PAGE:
What Direction Should Your Ceiling Fan Turn in Winter?

Plus six installation tips for maximum efficiency in both winter and summer.

If your heat is on full-blast and you could still use a second layer of wool socks, enlist the help of your trusty ceiling fan to help your home feel a little more comfortable.

The trick to staying warm: Make sure your fan blades are rotating clockwise and at low speed (to avoid the wind chill factor). The clockwise motion helps push warm air that has risen to the top of your rooms, back down. 

When summer rolls around, and your home is a tad stuffy, simply change the fan’s direction to counter-clockwise, then crank up the speed for breezy comfort. It’s as easy as that. 

If you want to replace or install more ceiling fans, here are six helpful tips:

#1 Fans Work Best 8 Feet to 9 Feet Above the Floor

For greatest efficiency, place your fan:

  • In the middle of your room
  • Eight to nine feet above the floor (and for safety, no less than seven feet above the floor)
  • So that the ends of the blades are no closer than 18 inches from walls

#2 Get a Longer Downrod if You Have Very Tall Ceilings

A standard downrod (the shaft that connects the motor to the blades) for an eight-foot ceiling is three to five inches long. You’ll need a six-inch downrod for nine-foot-high ceilings, and 60 inches for an 18-foot-high ceiling. Consult a showroom or manufacturer’s website to find the correct downrod length for your ceiling height.

#3 Choose a Flush-Mount Fan for Low Ceilings

For ceilings lower than eight feet, use a flush-mount fan designed with special vents to cool the motor. These fans have a depth of only six to nine inches. However, they generally don’t include a light fixture because of their short depth.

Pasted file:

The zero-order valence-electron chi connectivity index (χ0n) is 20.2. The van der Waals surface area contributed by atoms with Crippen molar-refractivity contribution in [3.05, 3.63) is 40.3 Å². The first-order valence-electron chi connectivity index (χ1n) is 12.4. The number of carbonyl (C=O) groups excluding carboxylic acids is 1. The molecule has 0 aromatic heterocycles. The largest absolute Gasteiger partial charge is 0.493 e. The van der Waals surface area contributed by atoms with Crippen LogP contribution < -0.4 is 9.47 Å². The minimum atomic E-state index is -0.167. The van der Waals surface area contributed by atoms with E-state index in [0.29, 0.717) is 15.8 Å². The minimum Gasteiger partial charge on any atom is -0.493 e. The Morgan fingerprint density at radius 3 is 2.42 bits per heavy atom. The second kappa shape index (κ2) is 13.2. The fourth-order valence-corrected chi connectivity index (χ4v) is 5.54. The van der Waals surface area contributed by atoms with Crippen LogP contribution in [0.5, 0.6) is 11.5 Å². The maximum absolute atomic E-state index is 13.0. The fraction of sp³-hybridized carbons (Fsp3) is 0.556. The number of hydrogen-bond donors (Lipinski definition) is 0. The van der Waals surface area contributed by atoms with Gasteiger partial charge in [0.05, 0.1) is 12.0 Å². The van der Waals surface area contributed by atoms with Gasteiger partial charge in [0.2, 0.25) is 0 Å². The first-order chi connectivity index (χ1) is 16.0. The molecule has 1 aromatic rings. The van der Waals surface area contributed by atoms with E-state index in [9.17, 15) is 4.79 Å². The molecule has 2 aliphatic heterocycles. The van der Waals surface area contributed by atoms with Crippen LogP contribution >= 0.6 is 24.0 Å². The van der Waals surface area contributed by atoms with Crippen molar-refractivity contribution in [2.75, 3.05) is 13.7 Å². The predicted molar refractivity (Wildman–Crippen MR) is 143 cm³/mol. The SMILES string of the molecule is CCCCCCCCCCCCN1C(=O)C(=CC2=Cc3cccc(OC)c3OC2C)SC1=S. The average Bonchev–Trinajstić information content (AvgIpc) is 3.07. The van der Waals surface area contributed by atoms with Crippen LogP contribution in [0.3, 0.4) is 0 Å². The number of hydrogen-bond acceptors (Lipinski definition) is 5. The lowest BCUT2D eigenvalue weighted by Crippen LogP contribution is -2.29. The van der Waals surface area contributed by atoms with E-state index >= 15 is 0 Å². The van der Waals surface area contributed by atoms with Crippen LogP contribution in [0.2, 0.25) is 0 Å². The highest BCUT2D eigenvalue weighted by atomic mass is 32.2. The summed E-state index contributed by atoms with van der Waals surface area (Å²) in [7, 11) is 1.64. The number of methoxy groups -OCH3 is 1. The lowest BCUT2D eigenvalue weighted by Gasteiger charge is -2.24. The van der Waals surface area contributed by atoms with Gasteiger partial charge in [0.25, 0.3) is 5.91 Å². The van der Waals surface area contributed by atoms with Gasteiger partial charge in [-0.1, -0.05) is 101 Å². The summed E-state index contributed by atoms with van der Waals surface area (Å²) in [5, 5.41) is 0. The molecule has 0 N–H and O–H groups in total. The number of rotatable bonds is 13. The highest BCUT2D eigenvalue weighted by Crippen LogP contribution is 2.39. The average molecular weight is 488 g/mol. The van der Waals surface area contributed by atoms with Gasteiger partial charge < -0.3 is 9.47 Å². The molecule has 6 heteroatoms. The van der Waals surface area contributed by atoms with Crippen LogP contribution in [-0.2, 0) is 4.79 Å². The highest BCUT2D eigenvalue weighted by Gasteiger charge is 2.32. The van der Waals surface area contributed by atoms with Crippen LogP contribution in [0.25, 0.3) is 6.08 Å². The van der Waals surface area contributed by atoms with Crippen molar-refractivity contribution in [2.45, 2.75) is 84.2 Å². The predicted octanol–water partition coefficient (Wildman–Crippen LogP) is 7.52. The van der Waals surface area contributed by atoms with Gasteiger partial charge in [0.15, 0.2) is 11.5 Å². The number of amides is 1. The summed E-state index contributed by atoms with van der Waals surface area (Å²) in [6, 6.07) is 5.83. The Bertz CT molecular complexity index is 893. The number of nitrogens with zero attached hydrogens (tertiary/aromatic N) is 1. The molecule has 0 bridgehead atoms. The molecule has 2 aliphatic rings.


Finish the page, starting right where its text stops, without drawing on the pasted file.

#4 Consider Installing a Speed Control Wall Switch

Many models feature a traditional pull-chain to control the power and speed. Or they’re operated by a wall switch with a variable speed control. Switches range from simple knob types ($15) to dual fan-light dimmer switches ($19 to $35). Other models include remote control “clickers” that operate the fan from any point in the room.

#5 Hire an Electrician if You Need to Install a Connection

For a virgin ceiling, an electrician will have to bring electricity to that spot and install an electrical box, and a wall switch. Depending on the extent of this work and whether the electrician has to punch holes in your walls and ceiling to thread the wire, you might have to do some patching and painting. Expect to pay a licensed electrician for two to four hours of work at $160 to $535 per hour.

#6 Don’t Forget the Safety Bracket

For safety, your ceiling fan must be supported by a special bracket that’s firmly anchored to the joists. These brackets typically are sold separately from your fan for about $23.


Laura Fisher Kaiseris a contributing editor to “Interior Design,” a former editor of “This Old House,” and has written for such titles as HGTV.com and “The Washington Post.” She and her husband have renovated their Folk Victorian in Washington, D.C. — and lived to tell about it.